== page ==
Why Does Mocking Religion and Prostrating Idols Constitute Disbelief?

Answered by Shaykh Yusuf Weltch


I had a question regarding what constitutes kufr. I read on a SeekersGuidance fatwa that the only thing that constitutes kufr is negating something necessarily known by the religion. The thing is, I’ve also read that mocking the religion is kufr, prostrating in front of an idol and saying you are a kaffir whether joking or not.

So my question is, how can these things be kufr when that which is kufr is a denial of what is necessarily known, and these things are acts, not beliefs?


In the Name of Allah, the Most Merciful and Compassionate.

The premise that disbelief (kufr) is “only” negating what is necessarily known from the religion is not entirely true. [Tahawi; al-Aqida al-Tahawiyya]

Additionally, voluntary actions are generally representations of one’s beliefs. Thus if one does an action that is meant for worship and directs that action to an idol, this outward action is indicative of an inward belief.

Furthermore, we were commanded to judge by the outward, as matters of the heart are veiled from us. Allah Most High, however, will judge each person by what is in their hearts. [Ibn ‘Abidin, Radd al-Muhtar]

Judging by Outward

‘Umar bin al-Khattab (Allah be pleased with him) narrated, saying, “People used to be judged via revelation at the time of the Messenger of Allah (may Allah bless him and give him peace). Revelation has ceased. Now we judge people according to what is apparent to us of your deeds. Whoever makes apparent good, we give them safety and draw them near. We have nothing to do with their inner states; Allah will take them to task for their inner states. And whoever makes evil apparent, we don’t grant them any guarantee of safety, and we will not believe them, even if they say their inner states are good.” [Bukhari]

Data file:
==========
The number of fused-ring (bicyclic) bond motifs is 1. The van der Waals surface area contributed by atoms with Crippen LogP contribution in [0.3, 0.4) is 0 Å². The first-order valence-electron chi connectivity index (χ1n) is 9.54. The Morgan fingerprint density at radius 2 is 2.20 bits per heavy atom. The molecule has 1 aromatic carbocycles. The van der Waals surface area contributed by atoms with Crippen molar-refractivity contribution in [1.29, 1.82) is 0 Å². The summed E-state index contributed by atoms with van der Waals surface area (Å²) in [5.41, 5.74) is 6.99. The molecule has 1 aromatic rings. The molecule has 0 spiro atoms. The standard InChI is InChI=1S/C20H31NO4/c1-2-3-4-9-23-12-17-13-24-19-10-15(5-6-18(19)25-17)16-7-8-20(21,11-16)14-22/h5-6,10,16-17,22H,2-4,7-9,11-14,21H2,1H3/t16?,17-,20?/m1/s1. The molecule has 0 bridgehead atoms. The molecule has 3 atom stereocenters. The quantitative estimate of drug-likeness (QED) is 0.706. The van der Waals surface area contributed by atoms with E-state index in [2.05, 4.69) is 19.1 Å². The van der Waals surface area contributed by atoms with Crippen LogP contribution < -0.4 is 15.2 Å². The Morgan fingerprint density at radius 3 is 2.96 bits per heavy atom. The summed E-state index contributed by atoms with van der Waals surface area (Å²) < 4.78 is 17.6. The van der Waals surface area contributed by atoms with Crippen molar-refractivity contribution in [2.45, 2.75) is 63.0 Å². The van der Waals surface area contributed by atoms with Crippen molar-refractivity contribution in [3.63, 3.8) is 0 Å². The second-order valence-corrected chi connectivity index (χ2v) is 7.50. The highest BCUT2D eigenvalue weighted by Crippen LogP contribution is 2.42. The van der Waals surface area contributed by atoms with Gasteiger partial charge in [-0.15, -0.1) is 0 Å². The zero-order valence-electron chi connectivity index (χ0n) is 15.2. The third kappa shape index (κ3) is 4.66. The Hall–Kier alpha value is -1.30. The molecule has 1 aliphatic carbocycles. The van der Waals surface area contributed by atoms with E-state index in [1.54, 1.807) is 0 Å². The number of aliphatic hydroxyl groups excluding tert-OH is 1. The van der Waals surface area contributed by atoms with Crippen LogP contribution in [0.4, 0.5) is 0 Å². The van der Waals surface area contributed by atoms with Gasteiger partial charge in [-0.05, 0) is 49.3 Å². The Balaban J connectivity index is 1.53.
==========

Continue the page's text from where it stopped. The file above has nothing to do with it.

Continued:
The same thing applies to intentionally mocking religion. One would only do such a thing if they disbelieved in it. Therefore, the action is given the same ruling as disbelief itself, as the two are consequently related.

Hope this helps
Allah knows best
[Shaykh] Yusuf Weltch
Checked and Approved by Shaykh Faraz Rabbani

Shaykh Yusuf Weltch teaches Arabic, Islamic law, and spirituality. After accepting Islam in 2008, he completed four years at the Darul Uloom Seminary in New York, where he studied Arabic and the traditional sciences.

He then traveled to Tarim, Yemen, where he studied for three years in Dar al-Mustafa under some of the most outstanding scholars of our time, including Habib Umar Bin Hafiz, Habib Kadhim al-Saqqaf, and Shaykh Umar al-Khatib.

In Tarim, Shaykh Yusuf completed the memorization of the Quran and studied beliefs, legal methodology, hadith methodology, Quranic exegesis, Islamic history, and several texts on spirituality. He joined the SeekersGuidance faculty in the summer of 2019.